Power, glory and family

2009-05-27 00:00


King of Ithaca

Glyn Iliffe


THE author of this lively novel (the first of a trilogy) is an ex-student of English and Classics, and clearly is geographically, archaeologically and historically well informed about Bronze Age Greece (apart from the strange mention in his Author’s Note of “the prose of Homer”. Homer’s Iliad and Odyssey certainly weren’t prose). The book is thus highly vivid in its depiction of the Greek landscape, of weaponry, of infantry combat; and his depiction of characters is arresting and convincing. One is presented with a parade of famous or infamous characters from myth and literature: the stunning but unhappy Helen, a smart and engaging Penelope (Odysseus’s future wife), the calculating Agamemnon, his bitter, intelligent and understandably murderous wife Clytaemnestra, the giant warrior Ajax (before he became a detergent) and several others.

The nominal focus of the novel is Eperitus, a young man driven into exile by a family disgrace and desperate to restore his own honour by winning glory in battle. This makes him a somewhat macho and two-dimensional character, though not totally unsympathetic. But the real interest in the story is Odysseus: that archetype for at least three thousand years of the cunning, resourceful and resilient trickster hero. Interestingly, Iliffe’s novel concentrates on Odysseus’s early career as an Ithacan prince, before the Trojan War (which nonetheless looms on the horizon) and before his famous homeward odyssey through a semi-magical world. He comes across here as genial, immensely powerful, clever and an excellent leader. And although he travels to Sparta along with other chieftains to sue for the hand of Helen, he is intriguingly side-tracked by Penelope, the less glamorous of the eligible princesses but decidedly the most interesting, and their irritable but ultimately committed relationship provides much amusing and intimate interaction.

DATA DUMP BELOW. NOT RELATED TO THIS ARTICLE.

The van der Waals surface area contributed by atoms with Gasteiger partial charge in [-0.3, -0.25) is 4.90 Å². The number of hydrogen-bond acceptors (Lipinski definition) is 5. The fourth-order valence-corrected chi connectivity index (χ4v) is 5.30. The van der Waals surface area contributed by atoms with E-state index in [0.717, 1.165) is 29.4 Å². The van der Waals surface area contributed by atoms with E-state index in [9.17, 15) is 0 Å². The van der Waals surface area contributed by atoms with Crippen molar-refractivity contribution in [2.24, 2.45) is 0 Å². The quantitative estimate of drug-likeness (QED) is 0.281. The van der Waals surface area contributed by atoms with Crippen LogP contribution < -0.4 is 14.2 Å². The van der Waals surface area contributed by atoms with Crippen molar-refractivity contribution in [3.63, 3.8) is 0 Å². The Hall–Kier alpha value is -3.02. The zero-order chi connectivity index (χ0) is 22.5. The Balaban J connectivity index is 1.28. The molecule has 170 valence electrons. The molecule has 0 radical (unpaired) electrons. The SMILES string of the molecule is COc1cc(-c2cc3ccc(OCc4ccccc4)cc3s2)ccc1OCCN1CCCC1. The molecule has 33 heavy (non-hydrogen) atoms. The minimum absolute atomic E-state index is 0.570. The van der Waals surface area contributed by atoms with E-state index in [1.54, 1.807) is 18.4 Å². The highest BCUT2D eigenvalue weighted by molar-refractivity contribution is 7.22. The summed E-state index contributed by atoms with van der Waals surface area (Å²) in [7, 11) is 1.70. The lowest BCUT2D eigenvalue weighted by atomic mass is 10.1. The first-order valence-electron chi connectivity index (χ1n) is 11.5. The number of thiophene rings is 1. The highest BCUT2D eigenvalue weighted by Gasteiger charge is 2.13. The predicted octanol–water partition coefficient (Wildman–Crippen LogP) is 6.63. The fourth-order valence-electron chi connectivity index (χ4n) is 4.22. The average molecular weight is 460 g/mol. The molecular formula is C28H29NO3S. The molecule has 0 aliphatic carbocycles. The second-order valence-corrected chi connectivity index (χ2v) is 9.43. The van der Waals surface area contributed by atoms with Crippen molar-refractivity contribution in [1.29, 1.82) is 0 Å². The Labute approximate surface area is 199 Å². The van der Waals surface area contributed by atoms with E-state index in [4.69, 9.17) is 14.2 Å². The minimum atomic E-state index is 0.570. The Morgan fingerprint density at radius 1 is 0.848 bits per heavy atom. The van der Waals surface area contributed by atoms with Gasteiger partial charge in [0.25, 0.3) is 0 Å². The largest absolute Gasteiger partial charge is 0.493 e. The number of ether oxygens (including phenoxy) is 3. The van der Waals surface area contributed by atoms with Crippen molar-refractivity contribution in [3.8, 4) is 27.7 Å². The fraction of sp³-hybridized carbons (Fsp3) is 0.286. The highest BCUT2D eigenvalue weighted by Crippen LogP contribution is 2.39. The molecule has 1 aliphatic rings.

This is not a great novel but it is a good fast read, full of blood and thunder, ruthless politics, mostly realistic characters, some moments of high drama, all pleasantly mellowed by a certain informality and very down-to-earth relationships.

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